This co-location approach could prove especially useful in sunny, arid regions such as the southwestern United States where water is scarce, said Sujith Ravi, who is conducting postdoctoral research with professors David Lobell and Chris Field, both on faculty in environmental Earth system science and senior fellows at the Stanford Woods Institute for the Environment. "Co-located solar-biofuel systems could be a novel strategy for generating two forms of energy from uncultivable lands: electricity from solar infrastructure and easily transportable liquid fuel from biofuel cultivation," said Ravi, the lead author of a new study published in a recent issue of the journal Environmental Science & Technology that details the idea. read more>>>
April 09, 2014 - Hanwha Q CELLS, an international solar developer, manufacturer and solutions provider, commemorated the historic completion of the first utility scale solar project constructed on an active EPA Superfund site. Hanwha Q CELLS was joined by project partners including the US EPA, Vertellus Specialties Inc., Indiana Department of Environmental Management, Indiana Power & Light (NYSE: AES), PNC Bank, August Mack Environmental Consulting, URS Corporation, US Utilities and Solar FlexRack.
The 10.86MWdc Maywood Solar Farm, located on 43 acres of the Reilly Tar & Chemical Superfund site in Indianapolis, was completed under the 2012 Indianapolis Power & Light (IPL) Rate-REP program. read more>>>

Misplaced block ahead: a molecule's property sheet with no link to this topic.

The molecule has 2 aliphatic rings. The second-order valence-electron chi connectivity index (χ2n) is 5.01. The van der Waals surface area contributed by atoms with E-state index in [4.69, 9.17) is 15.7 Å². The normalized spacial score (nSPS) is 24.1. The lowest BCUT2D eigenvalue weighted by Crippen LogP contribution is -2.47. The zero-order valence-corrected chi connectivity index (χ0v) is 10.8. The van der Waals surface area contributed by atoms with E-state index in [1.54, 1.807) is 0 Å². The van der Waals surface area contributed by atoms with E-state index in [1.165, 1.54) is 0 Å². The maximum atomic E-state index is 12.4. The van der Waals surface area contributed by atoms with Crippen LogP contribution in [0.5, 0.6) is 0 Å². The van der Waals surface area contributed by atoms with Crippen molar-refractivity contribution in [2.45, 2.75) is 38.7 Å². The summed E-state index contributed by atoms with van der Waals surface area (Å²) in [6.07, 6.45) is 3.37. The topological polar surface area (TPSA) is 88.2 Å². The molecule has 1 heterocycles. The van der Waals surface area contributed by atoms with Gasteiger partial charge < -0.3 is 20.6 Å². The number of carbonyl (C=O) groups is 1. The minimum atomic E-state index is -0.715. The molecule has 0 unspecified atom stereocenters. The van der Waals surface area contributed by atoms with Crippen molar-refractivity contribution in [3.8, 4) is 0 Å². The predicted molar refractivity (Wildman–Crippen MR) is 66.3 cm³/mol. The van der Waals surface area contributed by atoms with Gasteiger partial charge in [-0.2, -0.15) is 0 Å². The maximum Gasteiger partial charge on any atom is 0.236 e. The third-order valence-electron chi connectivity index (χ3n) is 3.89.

An enterprising team of Stanford students has designed a low-cost, solar-powered home that could lead the home-building industry to a more sustainable future and guide homeowners toward greener behavior.
I n 2010, residential homes in the United States accounted for 22 percent of the country’s carbon dioxide emissions, and roughly the same percentage of total energy consumption. At a time when market and federal pressures are steering the automobile industry toward a greener future, the places we lay our heads each night deserve a careful look as well.
The home-building industry represents a ripe opportunity for green innovation, and Stanford’s Start.Home hits the mark with a clever interdisciplinary blend of civil engineering, computer science and behavioral design. Conceived, designed and built by a team of undergraduate and graduate students, the solar-powered Start.Home aims to leverage technology to make inexpensive, sustainable living available to the masses. read more>>>